Dmp1Cre transgenic mice were crossed with the Ai9 reporter transgenic line to generate Dmp1Cre/Ai9 mice. In these compound mice, the expression of Cre is activated under the control of the 10kb Dmp1 promoter. Cre activity activates expression of the tdTomato visual reporter (Ai9), allowing lineage tracing of Dmp1-expressing cells and their progeny. Histological examination shows that Cre-directed recombination was detected in cortical osteocytes (indicated by arrowheads) and on some endocortical osteoblasts (indicated by arrows) (Fig. 1A’–B’). Similar expression of tdTomato was observed in the majority of osteocytes and some osteoblasts in trabecular bone (Fig. 1C’). The majority of skeletal muscle fibers were tdTomato positive indicating the activity of the promoter in the skeletal muscle or in the muscle progenitor cells at some point in the animal’s lifetime (Fig. 1B’).

Dmp1Cre-labeled bone-embedded cells dedifferentiate in vitro

To evaluate the ability of preosteocytes/osteocytes to dedifferentiate in vitro, we established a bone outgrowth cell culture model. Histology of bone chips before and after the enzymatic digestion step confirmed that osteoblasts and bone lining cells were completely removed while osteocytes remained within the bone matrix (Fig. S1). After 3–5 days of culture, cells started to appear around the bone chips attached to the tissue culture plate, and migrate away from chips.

In cultures from Dmp1-GFP mice, GFP expression was restricted to osteocytes within the bone chips, while few or no cells expressing GFP were observed in BOCs by epifluorescence (Fig. 2A–B), or by immunofluorescent staining for GFP (data not shown). These data indicate that at this point in culture, BOC do not show detectable activity of the osteocyte-specific Dmp1 promoter. To determine whether the BOCs are the progeny of osteocytes, cultures were performed using bones from Dmp1Cre/Ai9 mice. In contrast to the absence of Dmp1-GFP expression (Fig. 2A–B), BOCs from Dmp1Cre/Ai9 mice showed tdTomato fluorescence in a numerous cells surrounding bone chips (Fig. 2C–D). As tdTomato is expressed only in cells in which Cre was once active, and Dmp1 promoter activity is absent in the BOCs, these data confirm that tdTomato expression is due to the historical activation of the Ai9 transgene by Dmp1Cre. To confirm that Dmp1Cre/Ai9+ BOCs were derived from Dmp1Cre/Ai9+ bone embedded cells, we performed time lapse imaging. Bone chips derived from Dmp1Cre/Ai9 mice were visualized for 48 hours, starting at day three of culture. We observed motile Dmp1Cre/Ai9+ cells migrate towards the edge of bone chips, then onto the surface of the culture dish, moving away from the bone chip in the following hours (Fig. 3, Movie S1).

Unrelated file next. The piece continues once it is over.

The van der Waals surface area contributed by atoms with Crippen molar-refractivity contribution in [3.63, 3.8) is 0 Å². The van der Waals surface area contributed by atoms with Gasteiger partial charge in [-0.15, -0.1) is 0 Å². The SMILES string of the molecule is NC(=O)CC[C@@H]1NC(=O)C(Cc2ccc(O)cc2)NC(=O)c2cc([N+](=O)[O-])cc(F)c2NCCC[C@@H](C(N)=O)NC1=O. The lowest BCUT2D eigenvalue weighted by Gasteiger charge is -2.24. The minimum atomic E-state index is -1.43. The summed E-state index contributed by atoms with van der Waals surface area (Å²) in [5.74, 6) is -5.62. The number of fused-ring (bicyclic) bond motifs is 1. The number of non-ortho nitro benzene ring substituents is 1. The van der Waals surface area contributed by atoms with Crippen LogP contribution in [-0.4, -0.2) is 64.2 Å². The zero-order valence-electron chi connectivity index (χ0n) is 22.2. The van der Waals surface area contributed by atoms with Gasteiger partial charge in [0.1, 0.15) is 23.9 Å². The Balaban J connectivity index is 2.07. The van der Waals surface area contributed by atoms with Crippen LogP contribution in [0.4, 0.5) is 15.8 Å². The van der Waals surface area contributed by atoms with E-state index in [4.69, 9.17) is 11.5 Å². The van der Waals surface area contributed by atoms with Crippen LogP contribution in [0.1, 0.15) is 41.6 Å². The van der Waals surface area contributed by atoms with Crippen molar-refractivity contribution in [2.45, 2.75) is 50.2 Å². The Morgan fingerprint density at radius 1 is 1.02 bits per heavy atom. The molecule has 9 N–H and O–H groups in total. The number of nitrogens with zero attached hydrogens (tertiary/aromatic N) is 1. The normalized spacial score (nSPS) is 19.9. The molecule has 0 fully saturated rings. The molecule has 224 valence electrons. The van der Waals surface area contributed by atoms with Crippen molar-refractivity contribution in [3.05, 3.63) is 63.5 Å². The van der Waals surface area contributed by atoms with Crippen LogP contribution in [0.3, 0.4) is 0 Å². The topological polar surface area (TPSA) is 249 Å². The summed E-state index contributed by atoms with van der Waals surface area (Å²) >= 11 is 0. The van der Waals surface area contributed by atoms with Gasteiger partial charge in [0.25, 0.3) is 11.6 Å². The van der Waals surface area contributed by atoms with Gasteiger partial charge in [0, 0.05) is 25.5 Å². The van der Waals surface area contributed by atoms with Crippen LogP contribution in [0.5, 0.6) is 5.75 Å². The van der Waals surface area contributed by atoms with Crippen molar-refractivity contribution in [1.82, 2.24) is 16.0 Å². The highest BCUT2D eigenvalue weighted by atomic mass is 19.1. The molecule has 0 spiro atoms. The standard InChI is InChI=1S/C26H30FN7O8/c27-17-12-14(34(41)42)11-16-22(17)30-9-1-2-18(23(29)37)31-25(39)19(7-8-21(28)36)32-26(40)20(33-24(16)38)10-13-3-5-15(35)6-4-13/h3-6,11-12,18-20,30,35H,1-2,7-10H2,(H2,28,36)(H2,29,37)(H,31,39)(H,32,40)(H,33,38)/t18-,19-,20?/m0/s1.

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Figure 2. BOC are labeled by Dmp1Cre/Ai9 but do not express Dmp1-GFP.

Primary bone chip outgrowth cell (BOC) cultures were obtained by enzymatic digestion of long bones derived from Dmp1-GFP (A–B) and Dmp1Cre/Ai9 transgenic mice (C–D). After 3–5 days of culture, cells started to crawl out of the chips (B, D, F). Dmp1-GFP expressing osteocytes can be observed within the bone chips while no GFP expression was observed in BOC by epifluorescence (A). BOC from Dmp1Cre/Ai9 chips showed tdTomato fluorescence in a small proportion of cells (C). None of the outgrowth cells derived from Dmp1Cre negative/Ai9 bone chips express Dmp1Cre/Ai9 (E). Upper panel, epifluorescence; lower panel, phase contrast imaging. Images were taken at 10X magnification and are representative of at least 5 independent cultures.